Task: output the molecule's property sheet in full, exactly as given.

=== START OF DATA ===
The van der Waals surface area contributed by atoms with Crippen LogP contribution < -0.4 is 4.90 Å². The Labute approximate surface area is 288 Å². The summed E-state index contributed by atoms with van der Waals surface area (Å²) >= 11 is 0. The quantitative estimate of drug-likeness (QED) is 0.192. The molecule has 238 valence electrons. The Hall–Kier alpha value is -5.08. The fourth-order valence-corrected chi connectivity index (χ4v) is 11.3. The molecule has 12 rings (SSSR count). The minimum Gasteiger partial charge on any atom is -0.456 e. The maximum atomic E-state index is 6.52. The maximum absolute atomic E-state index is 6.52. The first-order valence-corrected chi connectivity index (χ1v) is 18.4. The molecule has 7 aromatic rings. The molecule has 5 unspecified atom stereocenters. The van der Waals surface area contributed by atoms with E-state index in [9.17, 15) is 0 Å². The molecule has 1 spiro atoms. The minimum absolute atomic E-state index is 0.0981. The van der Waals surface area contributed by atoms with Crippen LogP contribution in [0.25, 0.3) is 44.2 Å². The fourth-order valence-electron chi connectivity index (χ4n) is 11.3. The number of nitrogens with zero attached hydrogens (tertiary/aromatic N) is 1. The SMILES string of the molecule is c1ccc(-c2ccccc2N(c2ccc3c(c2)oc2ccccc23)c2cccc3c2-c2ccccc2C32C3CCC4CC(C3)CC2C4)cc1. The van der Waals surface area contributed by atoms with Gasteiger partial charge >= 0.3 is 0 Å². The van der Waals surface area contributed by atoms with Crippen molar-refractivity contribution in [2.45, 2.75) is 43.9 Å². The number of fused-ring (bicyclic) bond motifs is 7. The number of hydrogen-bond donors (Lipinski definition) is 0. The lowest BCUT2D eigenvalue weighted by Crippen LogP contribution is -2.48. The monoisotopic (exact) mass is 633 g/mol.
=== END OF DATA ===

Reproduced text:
The van der Waals surface area contributed by atoms with Crippen LogP contribution < -0.4 is 4.90 Å². The Labute approximate surface area is 288 Å². The summed E-state index contributed by atoms with van der Waals surface area (Å²) >= 11 is 0. The quantitative estimate of drug-likeness (QED) is 0.192. The molecule has 238 valence electrons. The Hall–Kier alpha value is -5.08. The fourth-order valence-corrected chi connectivity index (χ4v) is 11.3. The molecule has 12 rings (SSSR count). The minimum Gasteiger partial charge on any atom is -0.456 e. The maximum atomic E-state index is 6.52. The maximum absolute atomic E-state index is 6.52. The first-order valence-corrected chi connectivity index (χ1v) is 18.4. The molecule has 7 aromatic rings. The molecule has 5 unspecified atom stereocenters. The van der Waals surface area contributed by atoms with E-state index in [9.17, 15) is 0 Å². The molecule has 1 spiro atoms. The minimum absolute atomic E-state index is 0.0981. The van der Waals surface area contributed by atoms with Crippen LogP contribution in [0.25, 0.3) is 44.2 Å². The fourth-order valence-electron chi connectivity index (χ4n) is 11.3. The number of nitrogens with zero attached hydrogens (tertiary/aromatic N) is 1. The SMILES string of the molecule is c1ccc(-c2ccccc2N(c2ccc3c(c2)oc2ccccc23)c2cccc3c2-c2ccccc2C32C3CCC4CC(C3)CC2C4)cc1. The van der Waals surface area contributed by atoms with Gasteiger partial charge >= 0.3 is 0 Å². The van der Waals surface area contributed by atoms with Crippen molar-refractivity contribution in [2.45, 2.75) is 43.9 Å². The number of fused-ring (bicyclic) bond motifs is 7. The number of hydrogen-bond donors (Lipinski definition) is 0. The lowest BCUT2D eigenvalue weighted by Crippen LogP contribution is -2.48. The monoisotopic (exact) mass is 633 g/mol.